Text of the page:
RRE Ventures, Founder Collective, and Slow Ventures also participated in the round. The company had previously raised $2 million from seed funding and $6.5 million from partnerships with the Department of Defense.
While perhaps best known for their early investments in Nest, this isn’t the first aerospace deal for Shasta Ventures. Commercial drone company Airware, and Spire, a company that plans to launch a constellation of 100 satellites, are both in Shasta Ventures investment profile.
Instead of flying drones or launching satellites, Accion Systems has developed a unique space propulsion system that’s light enough to include on small satellites and, when many are used at once, can be scaled to provide propulsion for larger spacecraft as well.
Founded in 2013, Accion Systems commercialized a miniature electrospray ion engine that had previously undergone years of development and testing in a lab at MIT.
Each ion engine is about the size of a penny and generates thrust by accelerating charged particles at very high speeds. A number of these engines could be placed on any given satellite, depending on the size of the satellite and the desired level of thrust.
Ion engines have long been an attractive option for spacecraft propulsion. NASA has been using solar electric ion propulsion since the 1950’s and recently invested $67 million in an effort to make it more efficient for deep space exploration.
But these traditional ion engines are relatively bulky and, like other propulsion alternatives, are impossible to include on smaller satellites.
And the number of small commercial satellites is growing. Cheaper, smaller spacecraft technologies and a growing demand for Earth observation-related applications have contributed to an increasingly large small satellite and microsatellite market.
Those companies want their small satellites to be more capable, which often requires the addition of in-space propulsion.
Miniaturized ion engines can allow those companies to include propulsion on their systems for the first time, thereby enabling more capable satellites. Not the least of these capabilities is the extension of a spacecraft’s operational lifetime in orbit before it succumbs to atmospheric drag and burns up on reentry. More time in orbit can mean more derived revenue from each satellite.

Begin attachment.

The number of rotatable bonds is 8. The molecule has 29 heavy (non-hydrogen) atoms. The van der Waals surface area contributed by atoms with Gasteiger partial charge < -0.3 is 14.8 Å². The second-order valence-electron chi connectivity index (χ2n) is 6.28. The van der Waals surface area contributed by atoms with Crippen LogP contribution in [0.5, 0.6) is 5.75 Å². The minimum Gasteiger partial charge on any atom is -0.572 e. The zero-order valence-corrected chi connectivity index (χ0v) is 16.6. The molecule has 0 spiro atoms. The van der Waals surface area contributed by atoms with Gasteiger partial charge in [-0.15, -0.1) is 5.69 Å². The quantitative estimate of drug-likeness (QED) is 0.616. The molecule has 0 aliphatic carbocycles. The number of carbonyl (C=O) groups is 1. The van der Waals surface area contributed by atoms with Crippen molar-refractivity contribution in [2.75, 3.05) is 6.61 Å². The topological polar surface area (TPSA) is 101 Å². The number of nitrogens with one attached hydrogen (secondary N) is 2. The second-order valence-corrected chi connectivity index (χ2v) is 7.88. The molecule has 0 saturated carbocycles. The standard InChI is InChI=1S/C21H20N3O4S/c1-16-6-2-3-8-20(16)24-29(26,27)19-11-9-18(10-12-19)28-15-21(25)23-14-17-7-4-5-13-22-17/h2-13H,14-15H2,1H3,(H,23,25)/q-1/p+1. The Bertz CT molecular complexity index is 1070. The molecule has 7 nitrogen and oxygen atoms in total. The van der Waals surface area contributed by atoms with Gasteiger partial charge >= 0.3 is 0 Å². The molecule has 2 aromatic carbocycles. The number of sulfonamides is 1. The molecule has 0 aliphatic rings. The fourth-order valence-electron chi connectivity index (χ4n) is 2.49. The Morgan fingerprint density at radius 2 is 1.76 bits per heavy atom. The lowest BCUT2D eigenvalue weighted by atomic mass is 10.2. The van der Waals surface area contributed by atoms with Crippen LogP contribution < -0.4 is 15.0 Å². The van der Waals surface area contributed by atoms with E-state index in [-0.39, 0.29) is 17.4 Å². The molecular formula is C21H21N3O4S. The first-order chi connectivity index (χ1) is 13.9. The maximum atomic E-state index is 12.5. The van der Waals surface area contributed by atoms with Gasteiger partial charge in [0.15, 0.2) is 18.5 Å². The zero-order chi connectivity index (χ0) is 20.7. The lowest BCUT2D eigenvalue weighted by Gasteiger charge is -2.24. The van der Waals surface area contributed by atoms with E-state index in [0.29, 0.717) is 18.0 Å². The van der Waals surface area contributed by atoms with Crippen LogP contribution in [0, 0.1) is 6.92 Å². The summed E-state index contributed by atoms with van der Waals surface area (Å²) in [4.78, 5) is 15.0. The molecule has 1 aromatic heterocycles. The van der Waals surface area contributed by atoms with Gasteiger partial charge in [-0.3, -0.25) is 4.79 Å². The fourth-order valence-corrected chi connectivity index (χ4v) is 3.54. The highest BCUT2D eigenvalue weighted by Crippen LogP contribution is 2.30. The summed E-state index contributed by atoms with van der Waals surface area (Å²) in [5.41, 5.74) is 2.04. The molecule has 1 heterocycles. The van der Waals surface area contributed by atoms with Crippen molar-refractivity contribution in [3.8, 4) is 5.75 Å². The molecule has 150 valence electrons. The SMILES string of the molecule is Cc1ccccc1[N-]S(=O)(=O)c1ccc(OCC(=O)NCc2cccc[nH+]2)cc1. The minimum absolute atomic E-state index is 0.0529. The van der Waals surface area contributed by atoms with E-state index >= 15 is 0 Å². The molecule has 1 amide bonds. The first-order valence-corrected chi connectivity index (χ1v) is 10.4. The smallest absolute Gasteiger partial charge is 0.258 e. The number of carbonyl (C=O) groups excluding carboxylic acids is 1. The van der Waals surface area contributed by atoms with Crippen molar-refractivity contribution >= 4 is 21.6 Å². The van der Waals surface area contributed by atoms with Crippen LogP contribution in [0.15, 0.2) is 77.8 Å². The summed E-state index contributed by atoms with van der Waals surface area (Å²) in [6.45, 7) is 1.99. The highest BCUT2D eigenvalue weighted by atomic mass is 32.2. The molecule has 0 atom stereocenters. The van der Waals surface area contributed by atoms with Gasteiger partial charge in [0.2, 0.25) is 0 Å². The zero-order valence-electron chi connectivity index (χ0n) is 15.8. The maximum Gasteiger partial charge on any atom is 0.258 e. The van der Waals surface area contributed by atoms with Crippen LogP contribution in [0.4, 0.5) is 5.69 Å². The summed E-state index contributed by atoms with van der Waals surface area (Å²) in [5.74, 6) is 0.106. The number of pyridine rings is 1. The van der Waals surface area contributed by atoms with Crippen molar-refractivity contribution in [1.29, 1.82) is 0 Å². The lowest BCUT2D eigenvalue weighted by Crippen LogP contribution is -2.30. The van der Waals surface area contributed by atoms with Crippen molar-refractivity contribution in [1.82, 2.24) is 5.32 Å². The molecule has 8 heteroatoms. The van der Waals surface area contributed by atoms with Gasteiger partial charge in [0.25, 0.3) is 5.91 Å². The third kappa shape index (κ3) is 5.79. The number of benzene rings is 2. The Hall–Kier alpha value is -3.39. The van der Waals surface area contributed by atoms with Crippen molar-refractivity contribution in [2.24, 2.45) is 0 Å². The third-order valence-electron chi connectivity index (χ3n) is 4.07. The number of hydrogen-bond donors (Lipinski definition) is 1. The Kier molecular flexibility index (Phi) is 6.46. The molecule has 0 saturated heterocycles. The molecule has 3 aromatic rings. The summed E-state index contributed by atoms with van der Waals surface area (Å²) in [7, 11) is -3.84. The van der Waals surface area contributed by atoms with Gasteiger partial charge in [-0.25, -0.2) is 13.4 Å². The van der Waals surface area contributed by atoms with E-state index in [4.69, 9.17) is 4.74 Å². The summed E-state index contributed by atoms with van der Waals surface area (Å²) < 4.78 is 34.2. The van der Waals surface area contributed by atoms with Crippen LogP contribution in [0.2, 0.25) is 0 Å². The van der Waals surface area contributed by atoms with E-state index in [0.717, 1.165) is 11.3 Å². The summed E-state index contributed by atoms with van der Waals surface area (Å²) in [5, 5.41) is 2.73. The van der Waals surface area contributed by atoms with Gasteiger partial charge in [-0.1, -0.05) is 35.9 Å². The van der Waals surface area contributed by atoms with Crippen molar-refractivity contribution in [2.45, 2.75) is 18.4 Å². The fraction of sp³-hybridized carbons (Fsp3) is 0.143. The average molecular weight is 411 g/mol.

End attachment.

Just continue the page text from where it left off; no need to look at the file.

Accion Systems is competing with space industry veteran, Busek, for business in the small satellite market.
Natalya Brikner, CEO of Accion Systems told TechCrunch that while Busek has nearly 30 years of experience over Accion Systems, her company’s patented design allows it to have a longer operational lifetime than Busek’s equivalent electrospray product.
Brikner told TechCrunch back in February that they were starting to take their first orders. To date, the company has signed with three partners: one government and two commercial customers.
“These first orders will be delivered in 2017 and we’re currently signing a limited number of additional partners for this first batch of deliveries.” Natalya Brikner, CEO Accion Systems
With the additional funding, Accion Systems plans to transition into full production mode.
“We’re at an inflection point in the life of the company. We’re transitioning from purely engineering and product development to production. It’s time to grow the team, build a strong operational foundation, and start delivering our first orders.” Natalya Brikner, CEO Accion Systems
Miniaturized space propulsion for small satellites holds a lot of promise for the growing small satellite market. Further flights with commercial partners in the next few years will help determine if this technology can live up to the hype.